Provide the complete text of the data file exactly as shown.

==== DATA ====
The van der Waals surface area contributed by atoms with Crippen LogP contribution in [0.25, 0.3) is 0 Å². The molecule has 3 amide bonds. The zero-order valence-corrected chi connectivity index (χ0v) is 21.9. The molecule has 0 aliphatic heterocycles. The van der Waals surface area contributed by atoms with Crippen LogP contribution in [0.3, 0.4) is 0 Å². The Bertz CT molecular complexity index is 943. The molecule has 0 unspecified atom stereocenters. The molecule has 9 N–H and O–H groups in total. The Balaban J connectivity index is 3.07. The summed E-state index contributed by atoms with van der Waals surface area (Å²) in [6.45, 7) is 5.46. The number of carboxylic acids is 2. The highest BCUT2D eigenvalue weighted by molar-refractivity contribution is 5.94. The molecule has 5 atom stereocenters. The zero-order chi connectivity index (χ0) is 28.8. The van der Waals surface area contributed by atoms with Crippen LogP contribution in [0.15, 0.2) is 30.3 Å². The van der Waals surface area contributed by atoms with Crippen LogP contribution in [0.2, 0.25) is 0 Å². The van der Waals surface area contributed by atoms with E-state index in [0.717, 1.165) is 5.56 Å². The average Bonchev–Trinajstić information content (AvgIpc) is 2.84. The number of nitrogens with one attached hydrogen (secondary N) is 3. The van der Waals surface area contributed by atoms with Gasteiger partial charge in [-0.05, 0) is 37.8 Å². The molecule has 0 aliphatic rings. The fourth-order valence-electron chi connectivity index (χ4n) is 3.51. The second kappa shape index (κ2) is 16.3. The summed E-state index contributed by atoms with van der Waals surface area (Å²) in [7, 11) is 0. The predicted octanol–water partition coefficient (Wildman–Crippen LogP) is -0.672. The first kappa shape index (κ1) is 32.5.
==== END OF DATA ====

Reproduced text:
The van der Waals surface area contributed by atoms with Crippen LogP contribution in [0.25, 0.3) is 0 Å². The molecule has 3 amide bonds. The zero-order valence-corrected chi connectivity index (χ0v) is 21.9. The molecule has 0 aliphatic heterocycles. The van der Waals surface area contributed by atoms with Crippen LogP contribution in [0.3, 0.4) is 0 Å². The Bertz CT molecular complexity index is 943. The molecule has 0 unspecified atom stereocenters. The molecule has 9 N–H and O–H groups in total. The Balaban J connectivity index is 3.07. The summed E-state index contributed by atoms with van der Waals surface area (Å²) in [6.45, 7) is 5.46. The number of carboxylic acids is 2. The highest BCUT2D eigenvalue weighted by molar-refractivity contribution is 5.94. The molecule has 5 atom stereocenters. The zero-order chi connectivity index (χ0) is 28.8. The van der Waals surface area contributed by atoms with Crippen LogP contribution in [0.15, 0.2) is 30.3 Å². The van der Waals surface area contributed by atoms with Crippen LogP contribution in [0.2, 0.25) is 0 Å². The van der Waals surface area contributed by atoms with E-state index in [0.717, 1.165) is 5.56 Å². The average Bonchev–Trinajstić information content (AvgIpc) is 2.84. The number of nitrogens with one attached hydrogen (secondary N) is 3. The van der Waals surface area contributed by atoms with Gasteiger partial charge in [-0.05, 0) is 37.8 Å². The molecule has 0 aliphatic rings. The fourth-order valence-electron chi connectivity index (χ4n) is 3.51. The second kappa shape index (κ2) is 16.3. The summed E-state index contributed by atoms with van der Waals surface area (Å²) in [7, 11) is 0. The predicted octanol–water partition coefficient (Wildman–Crippen LogP) is -0.672. The first kappa shape index (κ1) is 32.5.